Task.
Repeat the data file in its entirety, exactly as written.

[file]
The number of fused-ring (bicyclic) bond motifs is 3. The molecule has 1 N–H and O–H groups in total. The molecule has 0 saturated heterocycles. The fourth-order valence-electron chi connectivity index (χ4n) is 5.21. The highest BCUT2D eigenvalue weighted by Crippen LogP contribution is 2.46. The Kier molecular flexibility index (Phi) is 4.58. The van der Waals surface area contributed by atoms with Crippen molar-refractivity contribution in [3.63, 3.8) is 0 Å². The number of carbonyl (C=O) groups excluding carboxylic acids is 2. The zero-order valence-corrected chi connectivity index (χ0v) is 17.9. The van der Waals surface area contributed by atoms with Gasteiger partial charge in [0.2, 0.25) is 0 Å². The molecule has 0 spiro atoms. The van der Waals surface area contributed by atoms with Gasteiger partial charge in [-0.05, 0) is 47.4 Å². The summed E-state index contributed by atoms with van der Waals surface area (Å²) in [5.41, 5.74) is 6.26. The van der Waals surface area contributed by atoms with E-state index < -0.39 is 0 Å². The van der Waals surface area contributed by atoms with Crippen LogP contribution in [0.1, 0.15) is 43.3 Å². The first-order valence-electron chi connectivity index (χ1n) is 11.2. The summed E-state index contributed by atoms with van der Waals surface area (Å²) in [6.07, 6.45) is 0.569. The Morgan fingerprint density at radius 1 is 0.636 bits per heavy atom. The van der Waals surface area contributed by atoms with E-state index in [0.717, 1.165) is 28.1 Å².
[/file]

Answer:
The number of fused-ring (bicyclic) bond motifs is 3. The molecule has 1 N–H and O–H groups in total. The molecule has 0 saturated heterocycles. The fourth-order valence-electron chi connectivity index (χ4n) is 5.21. The highest BCUT2D eigenvalue weighted by Crippen LogP contribution is 2.46. The Kier molecular flexibility index (Phi) is 4.58. The van der Waals surface area contributed by atoms with Crippen molar-refractivity contribution in [3.63, 3.8) is 0 Å². The number of carbonyl (C=O) groups excluding carboxylic acids is 2. The zero-order valence-corrected chi connectivity index (χ0v) is 17.9. The van der Waals surface area contributed by atoms with Gasteiger partial charge in [0.2, 0.25) is 0 Å². The molecule has 0 spiro atoms. The van der Waals surface area contributed by atoms with Gasteiger partial charge in [-0.05, 0) is 47.4 Å². The summed E-state index contributed by atoms with van der Waals surface area (Å²) in [5.41, 5.74) is 6.26. The van der Waals surface area contributed by atoms with E-state index < -0.39 is 0 Å². The van der Waals surface area contributed by atoms with Crippen LogP contribution in [0.1, 0.15) is 43.3 Å². The first-order valence-electron chi connectivity index (χ1n) is 11.2. The summed E-state index contributed by atoms with van der Waals surface area (Å²) in [6.07, 6.45) is 0.569. The Morgan fingerprint density at radius 1 is 0.636 bits per heavy atom. The van der Waals surface area contributed by atoms with E-state index in [0.717, 1.165) is 28.1 Å².